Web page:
Magazine article Dispute Resolution Journal

Equitable Estoppel Test Not Satisfied by Mortgage Insurer

Magazine article Dispute Resolution Journal

Equitable Estoppel Test Not Satisfied by Mortgage Insurer

Article excerpt

CONSUMER

The 4th Circuit held that a non-signatory defendant could not require plaintiffs to arbitrate federal statutory claims involving premiums on mortgage insurance because (1) such claims were independent and unrelated to the underlying mortgage agreement containing the arbitration clause and (2) the plaintiffs did not allege collusion between the defendant and the mortgage lender.

The plaintiffs bought a home in Beaufort, S.C., financing the entire cost with SouthStar Funding. The plaintiffs entered into a separate arbitration agreement with SouthStar, providing that "Any claim, dispute, or controversy (whether in contract, tort, or otherwise) arising from or related to the loan evidenced by the Note shall be resolved, upon the election of either [party] by binding arbitration ... except as provided under [certain exclusions]." The exclusions included statutory and regulatory claims, claims arising out of or based on the relationships resulting from the loan application, the closing or servicing of the loan; or disputes over the applicability or enforceability of the arbitration agreement or the agreement between borrower and broker or borrower and lender. The agreement further provided that it would apply "no matter by whom or against whom a claim is made."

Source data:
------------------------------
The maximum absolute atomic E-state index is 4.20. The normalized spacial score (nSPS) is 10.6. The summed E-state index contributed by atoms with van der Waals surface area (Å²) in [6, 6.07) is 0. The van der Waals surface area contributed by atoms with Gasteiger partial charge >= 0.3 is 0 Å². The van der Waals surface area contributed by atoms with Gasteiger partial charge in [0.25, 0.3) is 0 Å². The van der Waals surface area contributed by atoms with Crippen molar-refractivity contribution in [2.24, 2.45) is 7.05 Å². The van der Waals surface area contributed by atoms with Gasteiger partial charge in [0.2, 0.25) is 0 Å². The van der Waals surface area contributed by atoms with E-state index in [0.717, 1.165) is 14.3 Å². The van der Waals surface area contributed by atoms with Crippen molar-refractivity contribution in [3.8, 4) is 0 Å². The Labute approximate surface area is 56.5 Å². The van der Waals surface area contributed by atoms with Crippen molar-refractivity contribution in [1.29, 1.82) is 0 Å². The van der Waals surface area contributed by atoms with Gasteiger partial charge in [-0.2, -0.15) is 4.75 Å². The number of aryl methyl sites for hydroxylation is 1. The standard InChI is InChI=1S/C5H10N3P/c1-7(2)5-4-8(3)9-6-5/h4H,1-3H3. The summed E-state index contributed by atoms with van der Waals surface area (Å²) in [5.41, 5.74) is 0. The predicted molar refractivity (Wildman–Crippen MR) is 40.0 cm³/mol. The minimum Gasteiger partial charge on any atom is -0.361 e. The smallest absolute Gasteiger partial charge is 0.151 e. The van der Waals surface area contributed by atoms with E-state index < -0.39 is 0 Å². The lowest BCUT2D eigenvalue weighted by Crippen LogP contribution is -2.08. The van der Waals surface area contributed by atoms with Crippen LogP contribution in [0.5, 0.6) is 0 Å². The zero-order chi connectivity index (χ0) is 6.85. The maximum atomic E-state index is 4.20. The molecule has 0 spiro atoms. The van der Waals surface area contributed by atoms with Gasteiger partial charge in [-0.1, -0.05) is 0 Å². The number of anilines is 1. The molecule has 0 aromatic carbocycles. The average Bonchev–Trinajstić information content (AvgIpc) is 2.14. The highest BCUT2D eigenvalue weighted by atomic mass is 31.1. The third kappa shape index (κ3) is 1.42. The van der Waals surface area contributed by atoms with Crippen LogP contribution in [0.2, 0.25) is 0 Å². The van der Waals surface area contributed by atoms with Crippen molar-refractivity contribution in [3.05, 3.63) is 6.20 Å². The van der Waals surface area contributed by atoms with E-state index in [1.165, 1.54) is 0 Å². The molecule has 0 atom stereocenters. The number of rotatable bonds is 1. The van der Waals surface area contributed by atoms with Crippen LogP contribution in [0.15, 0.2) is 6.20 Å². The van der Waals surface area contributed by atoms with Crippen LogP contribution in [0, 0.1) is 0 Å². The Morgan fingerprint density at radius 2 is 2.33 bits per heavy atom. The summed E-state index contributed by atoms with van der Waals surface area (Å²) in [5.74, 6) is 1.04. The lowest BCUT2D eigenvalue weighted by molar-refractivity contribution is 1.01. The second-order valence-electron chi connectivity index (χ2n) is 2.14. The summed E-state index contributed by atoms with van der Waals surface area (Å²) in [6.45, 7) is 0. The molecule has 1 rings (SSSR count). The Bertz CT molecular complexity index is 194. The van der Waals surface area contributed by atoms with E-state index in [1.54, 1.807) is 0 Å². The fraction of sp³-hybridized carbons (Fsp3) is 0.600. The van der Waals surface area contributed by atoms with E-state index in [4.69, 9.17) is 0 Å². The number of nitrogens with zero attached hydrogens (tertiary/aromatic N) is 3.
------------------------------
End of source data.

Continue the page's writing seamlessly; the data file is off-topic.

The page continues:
SouthStar required the plaintiffs to obtain private mortgage insurance, which they did from Republic Mortgage. The plaintiffs sued Republic in a purported class action alleging that Republic violated the Fair Credit Reporting Act by increasing their insurance premium based on information in their credit report, without providing them with the adverse action notice required by the FCRA. The plaintiffs alleged that these violations were willful or negligent.

Republic moved to compel arbitration and dismiss or stay the lawsuit. The district court denied Republic's motion, finding that, since it was a non-signatory to the arbitration agreement, it was equitably estopped from enforcing that agreement against the plaintiffs. …

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